pinup fun summer 1971 cover nifty 1955 sept cover packofun 1958 feb cover wham 1957 jan cover zip! 1957 March cover chicks & chuckles april 1956
good humor #31 cover

Chicago Spanking Review Special Series

Rivals of Humorama

#6 - Secretary Spanking #A2

tv girls & gags jan 1960 cover
wisecracks 1955 dec cartoon jamboree june 1958 mirth 1956 oct pepper june 1956 smiles march 1956 gals & gags #6 cover

the wolf book mascots from pack o fun nov 1952

The Wolf Book Mascots, Nick, Zippy, Packy, and Tessie.

paternal attitude spanking alfred rosenberg nifty unknown issue

Art by A. Cramer. From the June 1955 issue of Wham!. Posted by the Web-Ed on 04/08/2016 (click to double-size).

The fourth entry of our mini-series on the Wolf Books is our second (and last, for now) featuring Wham!. What we have this time is a secretary spanking, a theme familiar we're sure to all CSR readers by now as we have presented 45 previous examples(!) of this most excellent sub-genre of the spanking cartoon. This one is almost identical to Secretary Spanking #32 by Henry Gaines Goodman: a secretary receives a paternal pat on the "back" and wishes it were given just a little higher, although we spankos wouldn't have it any other way!

There's no OTK position, but we mustn't complain about that given the timing: this cartoon was taken from Wham! in June 1955, only one month before Humorama's first spanking cartoon using the OTK position (Secretary Spanking #26). As we will see later in this series, the earliest known spanking cartoon using the OTK position had come out only a few months before, so we couldn't really expect to see an OTK spanking in Wham! at this time, although it would have been nice.

The cartoonist is A. Cramer, who was a frequent contributor to Humorama as well the Wolf Books and other magazines, although he did no other known spanking cartoons. Cramer's style is difficult to describe: it's less "sketchy" than Reamer Keller's, say, and yet it's not exactly realistic either, which means it's not particularly sexy. Perhaps its greatest drawback is that it's not a strong or distinctive style with no particular influence or concern seeming to predominate.

cover of the june 1955 wham!

The cover of the June 1955 issue of Wham! (click to double-size). Art probably by George Wolfe.

As we mentioned last time, we want to give CSR readers some idea of the "feel" of the Wolf Books. One difference between them and Humorama is apparent from looking at at the cover of Wham! (June 1955). Whereas Humorama used covers that had a single color in the form of an accent tint, the Wolf line had four-color covers similar to those used on comic books. This gave a better look, but was considerably more expensive. Did it work, as far as drawing in readers? We can't say because we don't have the circulation figures, but although the Wolf books lasted for years they do not seem to have been as successful as Humorama, which was obviously helped by its low pay rates and low costs of production.

As was customary, the mascot appears on the cover. Here it's "Touring Tess" who seems to be missing some of her clothes.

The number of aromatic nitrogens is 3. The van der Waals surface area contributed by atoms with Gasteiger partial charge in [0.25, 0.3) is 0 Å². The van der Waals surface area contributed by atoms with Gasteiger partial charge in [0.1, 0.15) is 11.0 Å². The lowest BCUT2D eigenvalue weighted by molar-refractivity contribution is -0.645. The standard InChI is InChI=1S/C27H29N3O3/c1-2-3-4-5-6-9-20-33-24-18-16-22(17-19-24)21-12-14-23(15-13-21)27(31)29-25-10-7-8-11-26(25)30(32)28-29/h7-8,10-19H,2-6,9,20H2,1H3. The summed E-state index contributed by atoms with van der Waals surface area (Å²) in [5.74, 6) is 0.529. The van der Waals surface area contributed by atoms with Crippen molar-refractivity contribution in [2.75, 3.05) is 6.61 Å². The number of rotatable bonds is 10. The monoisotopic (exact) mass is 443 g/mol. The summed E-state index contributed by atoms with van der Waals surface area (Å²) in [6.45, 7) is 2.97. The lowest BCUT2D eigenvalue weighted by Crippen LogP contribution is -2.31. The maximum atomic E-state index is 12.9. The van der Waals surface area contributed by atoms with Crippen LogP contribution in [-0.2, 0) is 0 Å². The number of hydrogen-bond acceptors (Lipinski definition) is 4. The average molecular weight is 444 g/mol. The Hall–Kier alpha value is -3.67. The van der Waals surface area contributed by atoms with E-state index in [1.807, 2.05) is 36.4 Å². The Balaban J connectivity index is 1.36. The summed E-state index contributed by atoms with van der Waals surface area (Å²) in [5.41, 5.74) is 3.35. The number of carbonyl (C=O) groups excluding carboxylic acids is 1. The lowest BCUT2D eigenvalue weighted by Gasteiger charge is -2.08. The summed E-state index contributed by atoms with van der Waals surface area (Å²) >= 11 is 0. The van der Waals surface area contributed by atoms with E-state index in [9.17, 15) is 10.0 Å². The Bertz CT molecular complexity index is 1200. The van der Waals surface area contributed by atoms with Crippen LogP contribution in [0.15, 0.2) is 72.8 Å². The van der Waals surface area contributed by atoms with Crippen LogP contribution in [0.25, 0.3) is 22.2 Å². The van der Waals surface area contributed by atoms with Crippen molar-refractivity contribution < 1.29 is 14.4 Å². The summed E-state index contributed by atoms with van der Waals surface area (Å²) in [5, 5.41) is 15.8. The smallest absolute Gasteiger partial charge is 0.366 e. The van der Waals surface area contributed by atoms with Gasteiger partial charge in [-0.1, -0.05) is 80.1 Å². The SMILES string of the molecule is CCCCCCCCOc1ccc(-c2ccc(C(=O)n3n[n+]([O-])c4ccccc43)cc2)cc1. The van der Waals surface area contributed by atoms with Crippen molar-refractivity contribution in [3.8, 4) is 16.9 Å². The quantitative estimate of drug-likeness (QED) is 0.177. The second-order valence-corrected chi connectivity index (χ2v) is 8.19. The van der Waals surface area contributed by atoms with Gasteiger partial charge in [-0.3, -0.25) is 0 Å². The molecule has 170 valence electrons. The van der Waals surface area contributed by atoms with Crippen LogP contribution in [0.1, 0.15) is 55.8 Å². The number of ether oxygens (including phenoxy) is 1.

tessie's boobs featured in an unknown issue of wham!

Art by George Wolfe. From an unknown issue of Wham! (click to double-size).

The book's mascot typically appeared in about 20 cartoons. Here's an example featuring Tessie from an unknown issue of Wham! in which the unlikely theme was a scientific convention: Tesssie demonstrates the third dimension.

Like most of the Tessie cartoons, this one is unsigned. After studying a number of them, we concluded that the artist/designer was George Wolfe (1911-1993). Like many of the other Wolf artists, Wolfe occasionally sold to Humorama but was not what we'd call a major presence there. Of the four artists who designed the mascots (Wolfe, Wenzel, Oakes, and Greene) he was probably the second-best and second best-known behind only the able and prolific Wenzel. He actually had his own newpaper strip, Pops, in the 1960's, although we can't say we remember it.

tessie gets blown up from an unknown issue of wham!

Tessie gets most of her clothes blown off in an explosion. Art by George Wolfe. From the same unknown issue of Wham! as the cartoon above (click to double-size).

Humorama generally avoided vulgarity in its cartoons prior to the 1970's even though there was considerable nudity including bare bottoms (no bare-bottomed spankings, though). As we saw last time, Wolf (or Dearfield) sometimes pushed the boundaries of good taste. In this cartoon, Tessie is put in what was sometimes referred to in the "old days" of the 1970's as a "rude position" - not obscene, but more than a little suggestive and about as much as you could get away with in the 50's. We don't mean to pick on Wolf or whitewash Humorama: as a matter of fact, editor Abe Goodman did print photos of a number of models with their legs spread, but we don't remember seeing any cartoons of the type. (We don't favor that kind of pose ourselves, which is why we haven't posted any of those photos in the "Humorama Models to See More of" topic over on the CSR Forum.)

If you look closely at the upper left-hand corner of the page, you can see "WHAM + ZIP OCT" lettered by hand. It takes no brilliant deduction to surmise that the cartoon might have been slated for an October issue of Wham!, for while Humorama cartoons were marked only on the reverse regarding dates or digest name we have seen other other magazines marked this way on the cartoon side. However, the "ZIP" part is puzzling as Zip!'s mascot was Zippy and a Tessie cartoon would have been out of place there.

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